Selections from the ‘Colorado State Monologues’

This year I was once again privileged to take part in the Colorado State Monologues, a rendition of The Vagina Monologues (but more inclusive). The show consists of mostly original monologues and skits by CSU students about issues of feminism and intersectionality.

Below are my two pieces:

Text:

“I’m not like other guys,” you tell me, smooth as the liquor over the ice in your drink. “You’ve clearly never met a nice guy before.”

Nice. That so-called safe, non-threatening word that suggests, “Trust me. I won’t hurt you. I’ll treat you with the respect you deserve.” But will you really? What does “respect” even mean to you? Do you know what it means to me? Did you ask?

“Respect” isn’t thinking that you know my desires better than I do, that like a child insisting she hates fish when she’s never even tried it, I can be persuaded to try something new in bed with just a little coaxing, a little gentle persuasion, a subtle, “Please, can you try it?”

I’ve seen this played out before. You, the quintessential Nice Guy, think you understand what it is that all women want. You whisper it in my ear so coyly, daring me to think, “Wow, you’re so clever. You read my mind. How on earth did you know?”

There you go with the assumptions again. You assumed I’d be flattered by having my mind read. Maybe all I wanted was for you to ask me what I’m thinking instead, but you never did. And when I tried to let you know, you, Mr. Nice guy, waved my concerns away: “No, really, I think you’ll like this. You’ve never had fish cooked like this before. You’ve had it cooked for you by other people, but never by me.”

And that’s where you lose me. You, Mr. Nice Guy, the one who’s supposed to be different – the one who’s supposed to prove me wrong about all men being douchebags who only want to coerce me into doing what they want without explicitly asking permission, because there’s a chance I might say no – you’re actually not that nice. You simply don’t want to hear that I don’t care for fish.

I don’t care how much you love it. I don’t care how many fish haters you’ve won over in the past with your unique recipe that no one else knows. I don’t care that your recipe is different than any I’ve ever had before. I only care that your first response wasn’t “Okay, that’s fine,” the moment I told you that no, I don’t want any damn fish!

“Nice guy” is nothing but a cover-up. There are genuine ones out there, that I know. But you, sir, are not him.

*

I was able to reconnect with my high school voice coach via Skype (don’t try to do the math to figure out how long it’s been!) and was able to perform this without doing any shots beforehand – typically the only condition to get me to sing in public. I have this very strange habit where I only sing really really good when no one else is around to hear. Funny, that.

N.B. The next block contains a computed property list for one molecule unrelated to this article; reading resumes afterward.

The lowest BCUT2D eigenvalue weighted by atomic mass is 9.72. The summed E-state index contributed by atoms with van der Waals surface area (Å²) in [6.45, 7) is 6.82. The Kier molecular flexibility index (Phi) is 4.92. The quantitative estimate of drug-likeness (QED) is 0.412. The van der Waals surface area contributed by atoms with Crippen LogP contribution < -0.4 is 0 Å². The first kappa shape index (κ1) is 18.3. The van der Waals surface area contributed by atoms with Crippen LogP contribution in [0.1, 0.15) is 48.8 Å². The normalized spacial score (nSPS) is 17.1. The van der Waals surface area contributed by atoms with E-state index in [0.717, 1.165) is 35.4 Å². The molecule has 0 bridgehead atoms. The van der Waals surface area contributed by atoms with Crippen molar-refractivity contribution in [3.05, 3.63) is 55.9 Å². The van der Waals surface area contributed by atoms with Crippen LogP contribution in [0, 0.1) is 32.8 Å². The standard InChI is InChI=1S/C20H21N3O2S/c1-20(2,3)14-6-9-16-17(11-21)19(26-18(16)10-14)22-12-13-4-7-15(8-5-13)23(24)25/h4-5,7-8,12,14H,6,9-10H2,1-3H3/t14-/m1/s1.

I don’t share Kelly Clarkson’s background of a broken family, but the song Piece by Piece moved me so much, I knew I had to rewrite it to make the lyrics about my own life. The timing of the show could not have been better (or worse, depending on how you look at it), since last March marked the nine-year ‘anniversary’ of the first time my ex raped me in his dorm room.

So I may have performed sober, but as for not breaking down in tears in the middle, I credit Xanax 🙂

Lyrics:

And all I remember is your back

As you walked down the sidewalk, purposely walking too fast

I asked you several dozen times to be seen

Begged you to tell me why I’m a secret that you keep

 

But piece by piece, he unburdened me

Of all the things that you despised in me, and

Piece by piece he healed the sores

That you left on me

After I said “no,” and now

 

He loves to hold my hand

And tell the world he knows me

And I don’t feel afraid when he holds me

 

Piece by piece he restored my faith

That love can feel right, and a partner can be safe.

 

And all of your words fall flat

I finally took a stand, and that made you so mad

Your love was never real, it was a means to an end

I couldn’t give you what you needed, and so you just took it.

 

But piece by piece, he unburdened me

Of all the things that you despised in me, and

Piece by piece he healed the sores

That you left on me

After I said “no,” and now

 

He loves to hold my hand

And tell the world he knows me

And I don’t feel afraid when he holds me

Piece by piece he restored my faith

That love can feel right, and a partner can be safe.

 

Piece by piece, I am far out of reach

I will never hurt him like you hurt me, and

I don’t ever have to question my worth, because

Unlike you, he respects my word

He never holds me down

Or tries to change my mind

He doesn’t own me

He loves me

 

Piece by piece, he restores my faith

That a man can be kind, and a husband should be great.

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About Beth Caplin

Just an author, blogger, and editor working hard so my cats can have a better life.
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